Abstract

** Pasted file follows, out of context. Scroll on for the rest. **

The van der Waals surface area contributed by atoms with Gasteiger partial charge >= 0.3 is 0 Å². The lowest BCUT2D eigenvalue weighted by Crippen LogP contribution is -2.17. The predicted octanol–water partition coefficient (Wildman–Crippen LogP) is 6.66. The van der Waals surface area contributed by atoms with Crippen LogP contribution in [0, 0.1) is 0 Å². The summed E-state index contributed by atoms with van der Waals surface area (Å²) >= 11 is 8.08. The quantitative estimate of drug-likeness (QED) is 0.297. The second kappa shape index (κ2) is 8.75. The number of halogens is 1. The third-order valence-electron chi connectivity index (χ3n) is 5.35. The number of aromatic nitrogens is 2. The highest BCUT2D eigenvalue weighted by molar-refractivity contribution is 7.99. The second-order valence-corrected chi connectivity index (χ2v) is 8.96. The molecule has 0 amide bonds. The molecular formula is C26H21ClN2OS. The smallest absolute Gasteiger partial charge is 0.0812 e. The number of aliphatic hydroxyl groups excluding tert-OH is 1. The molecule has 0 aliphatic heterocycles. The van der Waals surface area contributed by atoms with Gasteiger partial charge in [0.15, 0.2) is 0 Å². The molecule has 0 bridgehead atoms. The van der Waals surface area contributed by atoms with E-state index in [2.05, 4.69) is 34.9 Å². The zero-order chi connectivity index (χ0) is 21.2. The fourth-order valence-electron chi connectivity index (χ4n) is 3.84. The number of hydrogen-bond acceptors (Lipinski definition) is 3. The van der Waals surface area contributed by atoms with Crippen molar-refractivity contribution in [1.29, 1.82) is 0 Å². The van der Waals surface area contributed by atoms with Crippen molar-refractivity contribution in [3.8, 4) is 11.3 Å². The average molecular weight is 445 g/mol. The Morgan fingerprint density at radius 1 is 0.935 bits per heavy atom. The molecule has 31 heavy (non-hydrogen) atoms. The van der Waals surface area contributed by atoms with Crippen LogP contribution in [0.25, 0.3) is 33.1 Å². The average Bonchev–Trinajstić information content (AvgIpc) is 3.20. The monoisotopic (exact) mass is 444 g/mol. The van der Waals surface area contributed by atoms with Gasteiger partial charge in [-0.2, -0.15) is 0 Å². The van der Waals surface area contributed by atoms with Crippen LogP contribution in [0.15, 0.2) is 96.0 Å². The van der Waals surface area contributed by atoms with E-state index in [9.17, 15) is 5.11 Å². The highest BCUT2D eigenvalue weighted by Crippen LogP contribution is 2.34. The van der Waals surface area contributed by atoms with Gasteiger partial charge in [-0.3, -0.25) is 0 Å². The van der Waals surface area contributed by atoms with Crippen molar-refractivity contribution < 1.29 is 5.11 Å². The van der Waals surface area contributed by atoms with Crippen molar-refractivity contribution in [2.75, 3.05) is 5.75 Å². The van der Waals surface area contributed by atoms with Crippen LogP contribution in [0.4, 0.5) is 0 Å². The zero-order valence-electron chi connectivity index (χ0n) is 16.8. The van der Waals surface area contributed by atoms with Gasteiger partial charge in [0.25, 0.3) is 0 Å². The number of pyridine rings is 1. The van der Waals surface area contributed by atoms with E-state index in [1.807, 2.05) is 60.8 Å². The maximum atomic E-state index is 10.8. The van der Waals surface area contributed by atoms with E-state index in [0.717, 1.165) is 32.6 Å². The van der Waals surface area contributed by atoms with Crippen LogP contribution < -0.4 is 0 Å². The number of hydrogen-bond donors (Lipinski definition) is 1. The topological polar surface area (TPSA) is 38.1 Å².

Salients, convex-to-the-foreland curves in the map traces of orogens, typically involve fold-thrust belts formed along the foreland margin of orogens. An examination of the map-view shape, degree of asymmetry, dimensions, and structural trend-line patterns (i.e., the variation in fold trend and fault strike along the length of the belt) of 20 fold-thrust belt salients worldwide illustrates relationships between salient geometry and the geologic setting in which the salient formed. In order to understand these relationships, we used simple sandbox models to simulate the formation of three of the several types of salients. Specifically, we examined indenter-controlled salients (the geometry of which reflects interaction of a fold-thrust belt with a hinterland indenter), basin-controlled salients (the geometry of which reflects lateral variations in the thickness of predeformational basin fill), and detachment-controlled salients (the geometry of which reflects lateral variations in the strength of a detachment surface). Our models demonstrate that thrusts in these three types of salients initiate with a curved shape, and that rocks within thrust sheets on the limbs of salients can undergo a vertical-axis rotation in response to simple shear, without requiring major rotation of the fault trace. Furthermore, trend-line patterns distinguish basin-controlled from indenter-controlled salients. Specifically, structural trend lines in basin-controlled salients converge at the end points of the curve, while in indenter-controlled salients, they diverge at the end points of the curve. The asymmetry of a salient correlates with the asymmetry of the predeformational basin and/or of the indenter, and with the convergence direction. Thus, our results explain geometric characteristics of individual salients, and address controversies concerning paleomagnetic data in salients. They also may help prioritize petroleum-exploration targets in salients (foreland-basin oil fields concentrate at the apex of basin-controlled salients) because the geologic factors that generate the salient also contribute to localizing oil fields.

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